- Frequently boasting about their own actions, possessions, wealth, or experiences
- A preoccupation with social media, especially with posting content designed to provoke a reaction and gain maximum engagement
- Using self-deprecation as a method of eliciting praise from others
- Behaving ‘dramatically’, or tending to ‘overblow’ negative experiences into complete disasters
What Causes Attention Seeking Disorder?
Usually, Attention Seeking Disorder will be the result of an imbalanced or unhealthy emotional state. The most common reason for a person to exhibit attention seeking behaviour is low self-esteem: that is, someone suffering from a negative perception of themselves. This perception needs buoying by the attention they receive from other people, and they will likely only feel ‘okay’ if they are receiving this attention and validation from others. This may present in a similar way to depression, with the person seeming to often be ‘under a dark cloud’; conversely, low self-esteem can engender aggressive, antisocial or violent behaviour.
Loneliness and jealousy are two other common causes of Attention Seeking Disorder. For example, a person struggling with lockdown isolation may turn to social media as a means of gaining validation, or a jealous ex-partner may conduct themselves with overt, even flagrant, promiscuity.
Attention Seeking Disorder is a mental health condition that may require counselling or therapy. However, it should be said that, for many people, some amount of attention seeking behaviour is a perfectly ‘normal’, natural, or conventional tendency. Humans are instinctively social creatures, and the desire for validation is a natural emotional urge. On the other hand, attention seeking behaviour can sometimes be the result of feelings of helplessness, or represent a cry for help.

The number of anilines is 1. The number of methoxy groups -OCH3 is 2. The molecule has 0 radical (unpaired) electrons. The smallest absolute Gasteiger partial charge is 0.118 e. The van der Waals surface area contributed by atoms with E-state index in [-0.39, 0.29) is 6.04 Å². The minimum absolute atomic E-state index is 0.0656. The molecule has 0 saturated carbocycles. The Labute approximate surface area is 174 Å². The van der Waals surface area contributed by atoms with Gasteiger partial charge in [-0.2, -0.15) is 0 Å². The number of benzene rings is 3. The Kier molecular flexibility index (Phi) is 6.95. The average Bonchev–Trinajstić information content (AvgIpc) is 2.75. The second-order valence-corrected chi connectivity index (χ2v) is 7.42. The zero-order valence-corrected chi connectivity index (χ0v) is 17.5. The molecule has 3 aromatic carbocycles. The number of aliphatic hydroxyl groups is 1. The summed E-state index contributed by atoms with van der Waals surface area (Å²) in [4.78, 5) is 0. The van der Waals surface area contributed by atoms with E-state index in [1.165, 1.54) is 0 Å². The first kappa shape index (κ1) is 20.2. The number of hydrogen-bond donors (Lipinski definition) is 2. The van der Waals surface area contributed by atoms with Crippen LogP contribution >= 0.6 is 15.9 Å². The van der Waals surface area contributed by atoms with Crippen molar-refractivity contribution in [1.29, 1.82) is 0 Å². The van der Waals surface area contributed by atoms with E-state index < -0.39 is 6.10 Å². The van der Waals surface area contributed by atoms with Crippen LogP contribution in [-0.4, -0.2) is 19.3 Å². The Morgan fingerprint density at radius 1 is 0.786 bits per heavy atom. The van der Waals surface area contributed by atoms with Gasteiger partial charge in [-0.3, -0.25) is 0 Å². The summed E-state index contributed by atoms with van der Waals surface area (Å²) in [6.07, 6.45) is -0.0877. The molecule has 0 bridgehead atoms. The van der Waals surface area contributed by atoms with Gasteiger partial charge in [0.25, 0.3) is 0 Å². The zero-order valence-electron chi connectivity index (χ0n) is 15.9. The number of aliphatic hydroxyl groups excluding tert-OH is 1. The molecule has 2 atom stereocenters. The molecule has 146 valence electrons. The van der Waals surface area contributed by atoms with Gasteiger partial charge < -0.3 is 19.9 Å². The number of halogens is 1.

Mental health conditions which are often associated with Attention Seeking Disorder include:
- Histrionic Personality Disorder. This is part of the group of “Cluster B” or “dramatic” personality disorders, of which attention seeking behaviour is a common sign. People with this condition may also act impulsively, lack empathy, or display frequent mood swings.
- Borderline Personality Disorder (BPD). BPD is another of those “Cluster B” personality disorders, often presenting a constant need for validation. People with BPD may have trouble controlling themselves, or struggle with relationships. They can also exhibit an extreme fear of abandonment, an ‘everyone is against me’ mentality, self-harm, or fits of intense anger.
Additional links have been drawn between Attention Seeking Disorder and other mental health conditions, including:
- Bipolar Disorder
- Attention Deficit Hyperactivity Disorder (ADHD)
- Narcissistic Personality Disorder
- Oppositional Defiant Disorder
- Intermittent Explosive Disorder
When to Speak to a Professional
Attention Seeking Disorder is a mental health condition capable of having a significant impact, affecting many areas of a person’s life such as work and relationships, among others. Knowing the signs and causes of Attention Seeking Disorder is a great first step toward identifying the condition in yourself, or in a loved one.
If you suspect that you are struggling with Attention Seeking Disorder, and you’d like a second opinion, or simply just to talk the condition over, The Awareness Centre is here for you. Our safe, confidential and medically-trained therapy services are available to help you identify Attention Seeking Disorder and manage its symptoms. Reach out to us today to speak with one of our friendly and professional team members.